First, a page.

I made a plan to cycle through the remote northwest of Belize. I checked my paper maps, offline maps, Pocket Earth Pro App and Google maps. The route looked great. I’d be cycling through a combination of Ranches, Mennonite Communities and remote jungle. But things didn’t go to plan.
My route out of the town of San Ignacio took me through the Mennonite town of Spanish Lookout. On route I had to cross the Belize River via ferry. I waited on the river bank for what seemed like an extraordinarily long time. The ferry was slow. When I cycled onto the ferry I understood the slow speed. The ferry was cracked by hand, not by a motor. A dude cracked the handle which turned the gears which got us across the river at very slow speed.
Once on the other side a had a ten minute cycle to reach the spread out town of Spanish Lookout. First stop was the diner that served nice burgers at a reasonable price. It seemed to be the meeting place for the local Mennonites. They were all speaking German, at least I think it was German, I could pick up a few words here and there courteous of my poorly learned high school German.
The large general store supplied me some food and water. With all the planning I had done I had little idea if there were any water sources on route. And if it rained I could be stuck in deep mud for an extended period of time, my biggest fear. I bypassed the very famous dairy that serves ice cream to die for. I was stuffed after such a big lunch so gave it a miss.
It wasn’t long before I was cycling through farmland and small rural villages on dusty dirt roads, just what I was looking forward to. After an hour or two of cycling I hit a road junction and followed my GPS on a small road to a locked gate. I checked and double checked my navigation. I was on the right road. It wasn’t long until the attack dog found me, followed by it’s owner. It was the security guard for the Yalbac Ranch.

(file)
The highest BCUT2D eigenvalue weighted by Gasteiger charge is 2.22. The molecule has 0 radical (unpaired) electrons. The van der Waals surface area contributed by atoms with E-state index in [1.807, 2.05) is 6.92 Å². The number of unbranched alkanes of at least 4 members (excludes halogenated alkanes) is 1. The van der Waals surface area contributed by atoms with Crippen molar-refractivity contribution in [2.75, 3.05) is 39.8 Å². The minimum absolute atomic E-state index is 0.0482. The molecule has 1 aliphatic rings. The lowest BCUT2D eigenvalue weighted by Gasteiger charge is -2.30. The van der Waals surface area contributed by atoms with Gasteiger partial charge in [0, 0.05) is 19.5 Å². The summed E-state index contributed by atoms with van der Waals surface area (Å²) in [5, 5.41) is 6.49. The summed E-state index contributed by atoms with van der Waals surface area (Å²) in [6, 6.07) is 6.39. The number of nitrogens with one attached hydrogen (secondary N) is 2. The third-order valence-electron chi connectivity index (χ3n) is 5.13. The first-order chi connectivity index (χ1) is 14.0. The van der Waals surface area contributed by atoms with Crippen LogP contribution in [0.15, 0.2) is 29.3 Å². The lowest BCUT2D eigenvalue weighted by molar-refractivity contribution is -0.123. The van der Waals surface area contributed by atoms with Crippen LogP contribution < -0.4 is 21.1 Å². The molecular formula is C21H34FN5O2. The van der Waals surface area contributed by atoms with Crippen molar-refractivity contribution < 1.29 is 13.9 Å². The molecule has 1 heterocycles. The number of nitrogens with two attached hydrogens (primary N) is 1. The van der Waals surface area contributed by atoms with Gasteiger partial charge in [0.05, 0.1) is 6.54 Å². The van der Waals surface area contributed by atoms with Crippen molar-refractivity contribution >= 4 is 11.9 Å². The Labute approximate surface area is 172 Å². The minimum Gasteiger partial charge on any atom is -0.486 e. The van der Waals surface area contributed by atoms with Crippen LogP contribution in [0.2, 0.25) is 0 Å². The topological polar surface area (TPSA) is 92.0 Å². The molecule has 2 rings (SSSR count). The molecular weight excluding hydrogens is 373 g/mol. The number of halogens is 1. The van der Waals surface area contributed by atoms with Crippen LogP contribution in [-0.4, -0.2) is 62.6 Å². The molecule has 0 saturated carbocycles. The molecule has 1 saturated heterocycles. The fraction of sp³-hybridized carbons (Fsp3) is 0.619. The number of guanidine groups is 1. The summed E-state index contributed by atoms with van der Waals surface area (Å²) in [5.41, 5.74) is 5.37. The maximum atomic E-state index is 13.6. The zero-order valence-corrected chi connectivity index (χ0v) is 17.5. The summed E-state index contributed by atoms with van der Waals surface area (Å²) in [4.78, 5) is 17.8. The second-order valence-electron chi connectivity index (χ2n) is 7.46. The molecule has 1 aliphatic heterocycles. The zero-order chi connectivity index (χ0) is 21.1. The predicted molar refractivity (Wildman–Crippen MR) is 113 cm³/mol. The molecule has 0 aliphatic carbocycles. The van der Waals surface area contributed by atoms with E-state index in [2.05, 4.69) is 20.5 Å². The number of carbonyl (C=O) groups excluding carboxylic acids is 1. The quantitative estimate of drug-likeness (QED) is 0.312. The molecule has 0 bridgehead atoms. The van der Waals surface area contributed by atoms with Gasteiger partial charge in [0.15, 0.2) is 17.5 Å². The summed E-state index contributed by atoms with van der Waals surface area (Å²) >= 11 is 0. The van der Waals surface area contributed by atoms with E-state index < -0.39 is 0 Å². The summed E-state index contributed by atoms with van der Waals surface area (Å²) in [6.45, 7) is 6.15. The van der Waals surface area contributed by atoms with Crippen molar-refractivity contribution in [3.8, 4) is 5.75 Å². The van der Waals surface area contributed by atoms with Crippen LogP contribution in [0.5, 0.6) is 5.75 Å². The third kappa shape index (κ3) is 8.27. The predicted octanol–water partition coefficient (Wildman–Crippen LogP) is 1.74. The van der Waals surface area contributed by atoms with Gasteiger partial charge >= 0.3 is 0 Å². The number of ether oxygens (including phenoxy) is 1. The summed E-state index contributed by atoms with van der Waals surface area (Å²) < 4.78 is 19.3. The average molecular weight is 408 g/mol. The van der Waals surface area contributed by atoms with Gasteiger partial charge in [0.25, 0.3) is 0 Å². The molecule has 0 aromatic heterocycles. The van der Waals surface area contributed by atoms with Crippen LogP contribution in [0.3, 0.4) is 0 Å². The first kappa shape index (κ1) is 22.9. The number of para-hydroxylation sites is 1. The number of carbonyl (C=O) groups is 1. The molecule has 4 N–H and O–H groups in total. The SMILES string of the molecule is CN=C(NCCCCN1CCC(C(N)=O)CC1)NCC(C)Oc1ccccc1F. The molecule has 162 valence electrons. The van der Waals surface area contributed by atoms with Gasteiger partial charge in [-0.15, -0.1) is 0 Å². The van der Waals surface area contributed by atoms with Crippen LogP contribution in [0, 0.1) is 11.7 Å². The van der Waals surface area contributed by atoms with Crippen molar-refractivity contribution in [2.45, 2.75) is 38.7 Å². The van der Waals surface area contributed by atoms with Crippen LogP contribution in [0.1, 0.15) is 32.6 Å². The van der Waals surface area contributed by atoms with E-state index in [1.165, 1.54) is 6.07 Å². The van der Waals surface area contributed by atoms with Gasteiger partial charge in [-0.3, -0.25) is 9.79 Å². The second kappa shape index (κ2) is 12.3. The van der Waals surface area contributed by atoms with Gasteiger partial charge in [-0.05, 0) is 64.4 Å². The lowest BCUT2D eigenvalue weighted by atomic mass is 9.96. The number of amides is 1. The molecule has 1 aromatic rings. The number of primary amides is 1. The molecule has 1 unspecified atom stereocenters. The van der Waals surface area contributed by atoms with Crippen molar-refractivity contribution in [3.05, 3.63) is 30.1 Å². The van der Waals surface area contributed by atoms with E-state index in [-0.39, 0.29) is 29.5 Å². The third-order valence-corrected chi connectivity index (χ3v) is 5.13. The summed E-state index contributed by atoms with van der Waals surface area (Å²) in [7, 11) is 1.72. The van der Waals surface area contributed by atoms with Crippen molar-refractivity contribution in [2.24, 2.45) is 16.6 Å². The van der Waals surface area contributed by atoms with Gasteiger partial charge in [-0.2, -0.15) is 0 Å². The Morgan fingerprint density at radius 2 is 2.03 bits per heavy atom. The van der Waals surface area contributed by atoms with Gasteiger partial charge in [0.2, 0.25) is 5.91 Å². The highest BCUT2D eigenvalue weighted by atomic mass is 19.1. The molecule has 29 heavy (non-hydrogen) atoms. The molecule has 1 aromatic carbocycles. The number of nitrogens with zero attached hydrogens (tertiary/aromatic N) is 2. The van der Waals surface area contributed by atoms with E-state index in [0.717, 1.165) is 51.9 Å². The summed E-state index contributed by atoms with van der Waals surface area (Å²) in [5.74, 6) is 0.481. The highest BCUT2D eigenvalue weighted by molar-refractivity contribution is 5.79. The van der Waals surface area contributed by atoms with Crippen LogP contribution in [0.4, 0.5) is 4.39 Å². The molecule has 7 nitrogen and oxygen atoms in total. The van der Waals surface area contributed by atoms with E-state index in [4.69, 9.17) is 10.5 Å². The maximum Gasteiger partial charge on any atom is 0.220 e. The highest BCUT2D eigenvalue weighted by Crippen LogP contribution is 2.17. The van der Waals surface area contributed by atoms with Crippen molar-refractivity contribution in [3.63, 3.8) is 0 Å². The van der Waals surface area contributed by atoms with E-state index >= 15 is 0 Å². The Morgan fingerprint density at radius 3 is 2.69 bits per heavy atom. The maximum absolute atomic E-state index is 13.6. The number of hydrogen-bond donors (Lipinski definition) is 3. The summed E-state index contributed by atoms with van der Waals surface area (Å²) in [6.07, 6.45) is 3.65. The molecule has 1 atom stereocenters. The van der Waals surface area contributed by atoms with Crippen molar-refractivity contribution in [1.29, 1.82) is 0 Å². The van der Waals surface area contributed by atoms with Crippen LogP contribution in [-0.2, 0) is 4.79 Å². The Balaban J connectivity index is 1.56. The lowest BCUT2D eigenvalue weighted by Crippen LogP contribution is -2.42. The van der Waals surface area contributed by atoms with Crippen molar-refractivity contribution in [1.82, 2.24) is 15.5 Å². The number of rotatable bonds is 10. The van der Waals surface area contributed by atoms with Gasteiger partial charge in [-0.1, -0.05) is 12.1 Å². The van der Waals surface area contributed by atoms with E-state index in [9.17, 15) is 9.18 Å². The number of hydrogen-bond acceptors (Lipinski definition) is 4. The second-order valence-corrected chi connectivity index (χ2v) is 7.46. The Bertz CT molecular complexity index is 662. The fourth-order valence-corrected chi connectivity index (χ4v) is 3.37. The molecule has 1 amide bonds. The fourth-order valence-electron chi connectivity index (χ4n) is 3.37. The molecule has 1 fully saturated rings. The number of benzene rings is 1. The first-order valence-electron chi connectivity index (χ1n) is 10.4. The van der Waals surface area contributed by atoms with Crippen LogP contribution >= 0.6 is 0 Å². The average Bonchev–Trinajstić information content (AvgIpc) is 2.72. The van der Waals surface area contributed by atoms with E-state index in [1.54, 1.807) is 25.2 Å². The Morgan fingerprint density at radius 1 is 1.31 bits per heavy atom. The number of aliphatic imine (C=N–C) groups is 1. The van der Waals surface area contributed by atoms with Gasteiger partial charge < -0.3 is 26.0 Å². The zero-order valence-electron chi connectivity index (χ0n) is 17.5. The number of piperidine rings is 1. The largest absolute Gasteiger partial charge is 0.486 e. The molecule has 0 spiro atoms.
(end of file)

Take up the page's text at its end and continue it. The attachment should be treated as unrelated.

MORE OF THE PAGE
‘You followed your GPS to get here“, he said
‘Yes‘, I replied
‘We get so many people who do that. Google is wrong, this is private property and you can’t come through. The boss doesn’t let cyclists through“, he said.
I chatted to the security guard for a while. He was a nice enough guy, just doing his job, but there was no way I was getting through the property. I took note of the several discrete security cameras and large sign warning me of private property. I would have to back track.
There was a trail that allowed me to backtrack a bit. A series of small trails that would take me back to the main highway. I was now forced to take the long way around on the busy and at times narrow main highway.
Highway riding in Belize
I bypassed the small capital of Belmopan. Although I didn’t go in for a visit I suspect it is very small. So small that I camped on the side of the road only 4 kilometers from the city center in farmland. Try doing that in any capital city anywhere in the world. I was told the capital was moved here from the larger Belize City on the coast due to high number of hurricanes that hit Belize City. An inland capital is much safer.
I cycled the flat, somewhat boring main highways on a weekend. With little wind I was making good time. Road cycling seems popular in Belize. I was passed by several very fast, professional looking cycling teams. Complete with drafting vehicle and support crews. I was fanging along at between 20-30km/h which is super fast for a heavy touring bicycle. They must have been doing 40-50km/h on average. In fact I was traveling so fast I covered one of the largest daily distances of my whole trip, despite taking many hours of rest in the shade.
I stopped at a well known travelers stop called Slim’s Bar and Grill. It served some of the best BBQ Ribs I have ever eaten. It was at this point two other heavily loaded cycle tourers arrived, but they didn’t stop to say hello. As I’ve met less than 10 cyclists in the last 2 years I would have liked some company.
Shipyard Mennonite Community
At night I camped close to the industrious farmlands of the Mennonite’s of Shipyard Community. The guys all dress in Black overalls and the girls all where long dresses and hair bonnets. They all speak German and seem to keep to themselves. I received a lot of waves. When I stopped to order a burger for lunch at a small store I got to practice my German. I used all of the 20 words that I know, yes, that’s all I can remember from my high school German lessons.
Tomorrow I will be in the large Mayan ruins of Lamanai, in the Belize Jungle.